• There is no minimum investment amount.

  • Interest relief for money borrowed to invest in the qualifying company under section 392 of the Income Tax Act 2007 is not excluded.

  • The issuing company:

    • must not be a member of a partnership;

    • must be no more than two years old when the SEIS shares are issued;

    • must not have gross assets in excess of £200,000 and must have fewer than 25 full time employees (or their part-time equivalent). (For the purpose of these tests, an appropriate proportion of any related entity's gross assets and employees must be included. A related entity is one that holds 25% or more of the capital or voting rights of the issuing company);

    • must not have raised any money through the EIS or VCT schemes; and

    • must, within three years, spend all the money raised by the share issue (other than insignificant amounts) on qualifying business activities (the definition of "qualifying business activities" broadly reflects the EIS definition except that the qualifying trade must also be a "genuine new venture" and the acquisition of shares in a company is not a qualifying business activity);

    • must carry on the qualifying business activity itself rather than through a 90% subsidiary.

  • There is no withdrawal or reduction of SEIS relief on the repayment of share capital to persons unconnected with the investor.

  • Claims for SEIS income tax relief may only be made once 70% of the money raised by the issuing company has been spent on qualifying business activities. The issuing company must not issue a compliance certificate until that time.

  • There is no continuity of SEIS relief if the issuing company is acquired by another company by way of a share-for-share exchange.

In line with the amendments to the EIS rules, SEIS investors will be able to subscribe for shares that carry certain preferential rights to dividends and the connection test ignores loan capital.

From 6 April 2013, it will be possible for investors to carry back investments made in one tax year to the previous tax year. This means that an investor may invest £150,000 in one company in 2013-14 and elect to carry back £50,000 of that investment to 2012-13 and claim full tax relief.

A consequential amendment is made to the EIS and VCT scheme rules to ensure that if funds are raised under SEIS, no funds can be raised under EIS and VCT until 75% of the SEIS funds have been spent.

Capital gains tax exemption on disposal of SEIS shares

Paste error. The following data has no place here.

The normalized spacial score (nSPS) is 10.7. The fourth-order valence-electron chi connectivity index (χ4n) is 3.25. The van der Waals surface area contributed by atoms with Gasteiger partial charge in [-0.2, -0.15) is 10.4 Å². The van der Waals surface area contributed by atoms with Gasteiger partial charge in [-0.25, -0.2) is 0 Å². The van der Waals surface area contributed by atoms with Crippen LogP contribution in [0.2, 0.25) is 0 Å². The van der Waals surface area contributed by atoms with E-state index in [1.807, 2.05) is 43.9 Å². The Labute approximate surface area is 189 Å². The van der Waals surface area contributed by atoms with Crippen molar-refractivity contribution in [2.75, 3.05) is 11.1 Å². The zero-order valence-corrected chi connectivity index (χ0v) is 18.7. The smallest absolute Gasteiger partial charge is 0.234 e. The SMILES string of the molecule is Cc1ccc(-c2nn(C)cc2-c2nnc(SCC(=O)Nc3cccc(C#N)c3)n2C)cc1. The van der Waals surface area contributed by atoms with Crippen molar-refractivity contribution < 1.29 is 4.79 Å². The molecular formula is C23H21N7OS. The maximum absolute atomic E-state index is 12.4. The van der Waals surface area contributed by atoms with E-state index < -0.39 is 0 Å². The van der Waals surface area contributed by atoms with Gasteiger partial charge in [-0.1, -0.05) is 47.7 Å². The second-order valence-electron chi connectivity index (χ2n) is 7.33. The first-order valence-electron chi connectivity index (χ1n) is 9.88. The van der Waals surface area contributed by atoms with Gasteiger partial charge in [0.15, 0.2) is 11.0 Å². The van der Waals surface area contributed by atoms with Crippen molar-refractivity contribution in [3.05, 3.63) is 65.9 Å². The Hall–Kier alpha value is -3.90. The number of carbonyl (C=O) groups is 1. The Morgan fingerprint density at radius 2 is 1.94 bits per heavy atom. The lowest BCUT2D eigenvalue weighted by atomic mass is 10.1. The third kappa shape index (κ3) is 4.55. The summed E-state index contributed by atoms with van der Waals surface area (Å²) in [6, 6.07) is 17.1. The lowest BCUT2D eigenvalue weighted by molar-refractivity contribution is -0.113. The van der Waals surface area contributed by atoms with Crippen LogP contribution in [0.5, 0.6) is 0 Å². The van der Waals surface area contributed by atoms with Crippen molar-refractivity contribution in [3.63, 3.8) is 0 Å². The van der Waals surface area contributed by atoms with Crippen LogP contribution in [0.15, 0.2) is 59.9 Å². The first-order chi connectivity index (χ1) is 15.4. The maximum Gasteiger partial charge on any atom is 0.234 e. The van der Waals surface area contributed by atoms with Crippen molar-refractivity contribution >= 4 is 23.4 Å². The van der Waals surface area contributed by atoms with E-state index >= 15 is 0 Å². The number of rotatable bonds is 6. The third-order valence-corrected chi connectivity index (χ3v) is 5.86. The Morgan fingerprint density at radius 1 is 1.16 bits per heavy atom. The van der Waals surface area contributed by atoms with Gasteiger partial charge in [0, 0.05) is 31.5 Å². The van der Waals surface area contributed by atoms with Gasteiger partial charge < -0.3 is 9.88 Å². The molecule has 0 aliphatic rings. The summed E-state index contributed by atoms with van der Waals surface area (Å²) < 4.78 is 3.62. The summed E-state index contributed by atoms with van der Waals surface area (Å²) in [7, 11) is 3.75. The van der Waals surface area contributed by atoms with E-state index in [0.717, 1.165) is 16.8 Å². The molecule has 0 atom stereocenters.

A consequential amendment is made to the capital gains tax rules to mirror the EIS disposal exemption (as to which, see Practice note, Enterprise Investment Scheme (EIS): Capital gains tax exemption and loss relief (www.practicallaw.com/2-375-9154)).

Capital gains tax exemption for gains invested in SEIS in 2012-13

As mentioned above, draft legislation to implement the CGT exemption will be published in January 2012 for consultation. The technical note confirms that for the CGT exemption to apply, the investment must qualify for income tax relief throughout the three-year qualifying period. It will be possible to claim partial exemption if only part of the gain arising on the disposal is invested in SEIS shares. If income tax relief is withdrawn, CGT exemption will also be withdrawn and the previously exempt amount will be liable to CGT.

To follow progress to implementation, see Tax legislation tracker: owner-managed business: Venture capital schemes and enterprise investment scheme: reform and new seed investment scheme (www.practicallaw.com/9-503-1068).

 

Comment

As most of the reform and simplification measures and the principles of SEIS relief have been widely consulted on, the measures and the draft legislation will be broadly welcomed. However, there are some issues that need to be resolved or that might cause concern. In particular:

  • The potential for SEIS investors to be caught by the employment-related securities rules.

  • The lack of continuity of SEIS relief on an acquisition of the issuing company on a share-for-share exchange.

  • The government's change of approach on the use of EIS monies to acquire a subsidiary by buying shares from existing shareholders (although the government's approach will be dictated by the EU state aid rules).

HMRC has not confirmed whether an advance assurance process will be available for SEIS relief.

 

Sources